By Althea Taylor, Director of CJI

NIV: 2 Corinthians 5:16-20
16 So from now on we regard no one from a worldly point of view. Though we once regarded Christ in this way, we do so no longer.17 Therefore, if anyone is in Christ, the new creation has come:[a] The old has gone, the new is here! 18 All this is from God, who reconciled us to himself through Christ and gave us the ministry of reconciliation: 19 that God was reconciling the world to himself in Christ, not counting people’s sins against them. And he has committed to us the message of reconciliation. 20 We are therefore Christ’s ambassadors, as though God were making his appeal through us. We implore you on Christ’s behalf: Be reconciled to God.

Message: 2 Corinthians 5: 16-20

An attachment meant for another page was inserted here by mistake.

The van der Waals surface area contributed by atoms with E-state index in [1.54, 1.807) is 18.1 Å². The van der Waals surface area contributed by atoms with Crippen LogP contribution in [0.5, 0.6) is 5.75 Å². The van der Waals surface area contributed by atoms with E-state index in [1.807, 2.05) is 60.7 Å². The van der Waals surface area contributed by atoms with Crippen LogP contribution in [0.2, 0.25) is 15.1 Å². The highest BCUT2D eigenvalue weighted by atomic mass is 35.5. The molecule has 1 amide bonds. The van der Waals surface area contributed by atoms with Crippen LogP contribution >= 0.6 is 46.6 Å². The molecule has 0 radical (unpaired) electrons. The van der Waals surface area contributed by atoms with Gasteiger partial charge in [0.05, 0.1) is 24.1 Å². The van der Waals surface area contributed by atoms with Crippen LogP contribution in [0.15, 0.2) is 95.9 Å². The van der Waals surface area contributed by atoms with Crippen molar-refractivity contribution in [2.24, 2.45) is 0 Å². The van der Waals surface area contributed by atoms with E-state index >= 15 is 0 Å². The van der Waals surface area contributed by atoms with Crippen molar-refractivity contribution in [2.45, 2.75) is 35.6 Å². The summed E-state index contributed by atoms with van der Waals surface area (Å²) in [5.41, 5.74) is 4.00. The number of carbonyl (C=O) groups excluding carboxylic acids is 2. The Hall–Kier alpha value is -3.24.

16-20 Because of this decision we don’t evaluate people by what they have or how they look. We looked at the Messiah that way once and got it all wrong, as you know. We certainly don’t look at him that way anymore. Now we look inside, and what we see is that anyone united with the Messiah gets a fresh start, is created new. The old life is gone; a new life burgeons! Look at it! All this comes from the God who settled the relationship between us and him, and then called us to settle our relationships with each other. God put the world square with himself through the Messiah, giving the world a fresh start by offering forgiveness of sins. God has given us the task of telling everyone what he is doing. We’re Christ’s representatives. God uses us to persuade men and women to drop their differences and enter into God’s work of making things right between them. We’re speaking for Christ himself now: Become friends with God; he’s already a friend with you.